A school emergency doesn’t have to be a terrorist attack. It can be the flu spreading like wildfire through the school, it can be a tornado drill or it can be a bad ice storm that knocks out power. But no matter what kind of emergency strikes your child’s school, they should have an emergency plan.
Does your child’s school have an emergency plan in place? Have you asked? If not, find out if the school has a crisis team. You may be able to volunteer to help establish one if there isn’t one already in place.
A school crisis team should be responsible for teaching staff how to handle various disaster situations including:
- Natural disasters
- Severe weather
- Chemical or hazardous material spills
- Bus crashes
- School shootings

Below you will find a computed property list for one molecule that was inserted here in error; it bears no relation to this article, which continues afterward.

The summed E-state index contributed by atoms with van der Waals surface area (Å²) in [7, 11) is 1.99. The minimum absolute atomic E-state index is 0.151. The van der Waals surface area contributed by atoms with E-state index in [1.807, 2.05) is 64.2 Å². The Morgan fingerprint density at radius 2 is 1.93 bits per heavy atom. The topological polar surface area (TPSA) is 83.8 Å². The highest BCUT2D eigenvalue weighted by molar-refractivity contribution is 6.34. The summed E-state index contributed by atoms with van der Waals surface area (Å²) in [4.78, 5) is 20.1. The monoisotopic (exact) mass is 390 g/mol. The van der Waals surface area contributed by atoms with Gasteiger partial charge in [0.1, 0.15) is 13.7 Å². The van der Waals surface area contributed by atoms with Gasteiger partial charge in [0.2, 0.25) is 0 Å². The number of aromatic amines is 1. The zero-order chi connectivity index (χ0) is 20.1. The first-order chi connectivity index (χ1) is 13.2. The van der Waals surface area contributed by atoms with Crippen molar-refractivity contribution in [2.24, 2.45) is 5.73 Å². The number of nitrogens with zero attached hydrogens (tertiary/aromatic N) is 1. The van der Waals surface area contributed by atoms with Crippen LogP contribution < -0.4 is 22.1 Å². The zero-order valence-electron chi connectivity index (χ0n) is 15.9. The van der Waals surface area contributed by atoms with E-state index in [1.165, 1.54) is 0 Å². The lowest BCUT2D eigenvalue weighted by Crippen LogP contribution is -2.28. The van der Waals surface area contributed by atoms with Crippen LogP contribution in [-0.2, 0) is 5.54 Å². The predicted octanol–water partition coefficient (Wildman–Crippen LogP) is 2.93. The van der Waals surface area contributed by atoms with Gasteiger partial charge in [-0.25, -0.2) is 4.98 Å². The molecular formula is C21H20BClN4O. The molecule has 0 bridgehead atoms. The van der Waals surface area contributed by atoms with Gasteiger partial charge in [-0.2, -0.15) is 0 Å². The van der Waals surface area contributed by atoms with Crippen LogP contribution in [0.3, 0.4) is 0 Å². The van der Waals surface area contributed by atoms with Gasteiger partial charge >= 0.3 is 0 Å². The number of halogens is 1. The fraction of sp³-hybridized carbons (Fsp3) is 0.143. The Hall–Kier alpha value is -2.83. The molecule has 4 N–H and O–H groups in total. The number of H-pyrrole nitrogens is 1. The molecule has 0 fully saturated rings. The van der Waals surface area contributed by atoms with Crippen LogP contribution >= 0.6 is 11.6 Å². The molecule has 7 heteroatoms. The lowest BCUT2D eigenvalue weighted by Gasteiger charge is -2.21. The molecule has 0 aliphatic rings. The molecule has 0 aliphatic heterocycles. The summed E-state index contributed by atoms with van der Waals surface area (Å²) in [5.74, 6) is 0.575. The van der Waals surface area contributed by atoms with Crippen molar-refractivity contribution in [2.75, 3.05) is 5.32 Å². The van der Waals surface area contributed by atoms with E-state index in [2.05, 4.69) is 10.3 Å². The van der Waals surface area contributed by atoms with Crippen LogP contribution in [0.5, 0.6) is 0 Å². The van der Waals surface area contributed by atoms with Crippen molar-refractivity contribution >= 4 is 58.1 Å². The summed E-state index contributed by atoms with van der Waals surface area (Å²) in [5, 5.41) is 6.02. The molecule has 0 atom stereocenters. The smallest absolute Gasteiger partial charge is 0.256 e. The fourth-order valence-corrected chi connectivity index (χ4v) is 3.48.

- Bomb threats
- Medical emergencies
- Student or staff deaths (suicide, homicide,
- unintentional, or natural)
- Acts of terror or war
- Outbreaks of disease or infections
According to the Department of Education, each event can be handled by breaking it down into the following sequence of crisis management.
1. Mitigation/Prevention addresses what schools and districts can do to reduce or eliminate risk to life and property.
2. Preparedness focuses on the process of planning for the worst-case scenario.
3. Response is devoted to the steps to take during a crisis.
4. Recovery deals with how to restore the learning and teaching environment after a crisis.
While you may not be involved in the actual crisis management planning, it is good to ask about these things for your own peace of mind. Find out how the school will handle various situations and how parents will be notified of disasters. Also make sure each classroom has a disaster kit and each teacher knows how to use it.